tao te ching - lao tzu


People through finding something beautiful
Think something else unbeautiful,
Through finding one man fit
Judge another unfit.
Life and death, though stemming from each other, seem to conflict as stages of change
Difficult and easy as phases of achievement,
Long and short as measures of contrast,
High and low as degrees of relation;
But, since the varying of tones gives music to a voice
And what is is the was of what shall be,
The sanest man
Sets up no deed,
Lays down no law,
Takes everything that happens as it comes,
As something to animate, not to appropriate,
To earn, not to own,
To accept naturally without self-importance;
If you never assume importance
You never lose it.

well, normally I hate to say much about pieces of literature I post - I prefer to just let them speak for themselves.

A few things struck me about this particular passage from the Tao Te Ching... first of all, I have experienced so much that people tend to take one idea and find truth in it, and therefore dismiss everything else as false. An example - someone may find that a particular friend of theirs really responds to words of affirmation. So therefore, they determine that to love someone means to affirm them, and every other expression of love is invalid. That may be an extreme example, but not an impossible one.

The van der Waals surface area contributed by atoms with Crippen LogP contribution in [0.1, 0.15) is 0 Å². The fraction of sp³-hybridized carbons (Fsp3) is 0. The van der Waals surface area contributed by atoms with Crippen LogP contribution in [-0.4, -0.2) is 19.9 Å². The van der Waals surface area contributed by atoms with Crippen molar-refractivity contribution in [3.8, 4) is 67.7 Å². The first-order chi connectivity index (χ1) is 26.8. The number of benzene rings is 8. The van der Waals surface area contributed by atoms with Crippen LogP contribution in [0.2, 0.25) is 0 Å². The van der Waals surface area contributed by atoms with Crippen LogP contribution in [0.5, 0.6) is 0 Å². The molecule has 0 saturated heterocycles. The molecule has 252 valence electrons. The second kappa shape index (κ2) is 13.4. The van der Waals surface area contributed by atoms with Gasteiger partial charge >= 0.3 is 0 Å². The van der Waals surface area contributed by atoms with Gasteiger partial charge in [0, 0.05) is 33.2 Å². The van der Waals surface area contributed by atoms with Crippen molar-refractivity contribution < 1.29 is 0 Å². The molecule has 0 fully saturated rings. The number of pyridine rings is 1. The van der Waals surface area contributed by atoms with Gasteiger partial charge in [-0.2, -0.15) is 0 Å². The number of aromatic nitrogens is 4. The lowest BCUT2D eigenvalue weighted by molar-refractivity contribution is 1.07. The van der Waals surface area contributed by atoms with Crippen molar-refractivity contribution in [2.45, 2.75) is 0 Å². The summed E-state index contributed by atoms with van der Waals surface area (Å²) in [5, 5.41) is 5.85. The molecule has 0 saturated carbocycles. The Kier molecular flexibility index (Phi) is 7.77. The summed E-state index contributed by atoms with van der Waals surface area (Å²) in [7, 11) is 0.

Secondly - we tend to see things such as life and death (or different ways of living life, or body and spirit, or many other things) as being at odds with one another, as opposites. Yet there is a harmony between them if you look at them carefully, as different parts that make up a whole. Different notes that make up a melody. Everyone's life is a part in the Symphony of Life.

So, the wise man lives his life in the best way he knows how, but does not assume importance for himself, and does not elevate himself above others - because when he elevates himself above others, he begins to view his ideas as the correct antithesis to everyone else's wrong ideas, and nobody is wise enough to be able to assume they are invariably right.

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